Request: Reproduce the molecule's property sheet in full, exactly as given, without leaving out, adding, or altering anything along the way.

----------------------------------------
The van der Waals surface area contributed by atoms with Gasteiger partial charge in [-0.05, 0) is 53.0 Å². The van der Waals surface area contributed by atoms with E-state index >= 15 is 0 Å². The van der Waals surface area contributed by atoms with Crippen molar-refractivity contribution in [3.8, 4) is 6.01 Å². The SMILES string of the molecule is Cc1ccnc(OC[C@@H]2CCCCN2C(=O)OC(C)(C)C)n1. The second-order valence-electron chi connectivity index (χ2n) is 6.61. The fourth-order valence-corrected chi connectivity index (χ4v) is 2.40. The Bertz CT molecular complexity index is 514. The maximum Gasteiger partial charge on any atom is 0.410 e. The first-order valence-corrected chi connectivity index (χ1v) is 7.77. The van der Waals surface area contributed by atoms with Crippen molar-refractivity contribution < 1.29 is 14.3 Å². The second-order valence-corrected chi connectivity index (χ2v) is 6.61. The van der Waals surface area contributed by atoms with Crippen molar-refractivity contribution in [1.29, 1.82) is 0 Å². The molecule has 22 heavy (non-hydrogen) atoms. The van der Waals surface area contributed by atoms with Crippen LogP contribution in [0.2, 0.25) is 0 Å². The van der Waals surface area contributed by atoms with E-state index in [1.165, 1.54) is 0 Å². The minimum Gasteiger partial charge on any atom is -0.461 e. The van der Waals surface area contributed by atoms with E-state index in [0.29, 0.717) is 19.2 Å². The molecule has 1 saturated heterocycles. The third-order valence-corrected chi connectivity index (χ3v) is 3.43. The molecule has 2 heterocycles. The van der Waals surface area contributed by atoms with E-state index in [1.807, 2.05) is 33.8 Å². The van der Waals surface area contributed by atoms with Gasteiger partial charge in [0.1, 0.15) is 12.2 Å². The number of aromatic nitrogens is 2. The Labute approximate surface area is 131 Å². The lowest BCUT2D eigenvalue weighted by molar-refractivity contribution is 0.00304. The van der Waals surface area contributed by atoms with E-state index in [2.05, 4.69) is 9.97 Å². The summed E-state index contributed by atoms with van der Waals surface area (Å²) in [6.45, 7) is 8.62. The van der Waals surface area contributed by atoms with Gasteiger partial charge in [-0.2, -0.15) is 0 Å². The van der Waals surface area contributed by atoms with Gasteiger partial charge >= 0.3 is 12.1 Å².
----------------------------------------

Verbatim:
The van der Waals surface area contributed by atoms with Gasteiger partial charge in [-0.05, 0) is 53.0 Å². The van der Waals surface area contributed by atoms with E-state index >= 15 is 0 Å². The van der Waals surface area contributed by atoms with Crippen molar-refractivity contribution in [3.8, 4) is 6.01 Å². The SMILES string of the molecule is Cc1ccnc(OC[C@@H]2CCCCN2C(=O)OC(C)(C)C)n1. The second-order valence-electron chi connectivity index (χ2n) is 6.61. The fourth-order valence-corrected chi connectivity index (χ4v) is 2.40. The Bertz CT molecular complexity index is 514. The maximum Gasteiger partial charge on any atom is 0.410 e. The first-order valence-corrected chi connectivity index (χ1v) is 7.77. The van der Waals surface area contributed by atoms with Crippen molar-refractivity contribution < 1.29 is 14.3 Å². The second-order valence-corrected chi connectivity index (χ2v) is 6.61. The van der Waals surface area contributed by atoms with Crippen molar-refractivity contribution in [1.29, 1.82) is 0 Å². The molecule has 22 heavy (non-hydrogen) atoms. The van der Waals surface area contributed by atoms with Crippen LogP contribution in [0.2, 0.25) is 0 Å². The van der Waals surface area contributed by atoms with E-state index in [1.165, 1.54) is 0 Å². The minimum Gasteiger partial charge on any atom is -0.461 e. The van der Waals surface area contributed by atoms with E-state index in [0.29, 0.717) is 19.2 Å². The molecule has 1 saturated heterocycles. The third-order valence-corrected chi connectivity index (χ3v) is 3.43. The molecule has 2 heterocycles. The van der Waals surface area contributed by atoms with E-state index in [1.807, 2.05) is 33.8 Å². The van der Waals surface area contributed by atoms with Gasteiger partial charge in [0.1, 0.15) is 12.2 Å². The number of aromatic nitrogens is 2. The Labute approximate surface area is 131 Å². The lowest BCUT2D eigenvalue weighted by molar-refractivity contribution is 0.00304. The van der Waals surface area contributed by atoms with E-state index in [2.05, 4.69) is 9.97 Å². The summed E-state index contributed by atoms with van der Waals surface area (Å²) in [6.45, 7) is 8.62. The van der Waals surface area contributed by atoms with Gasteiger partial charge in [-0.2, -0.15) is 0 Å². The van der Waals surface area contributed by atoms with Gasteiger partial charge >= 0.3 is 12.1 Å².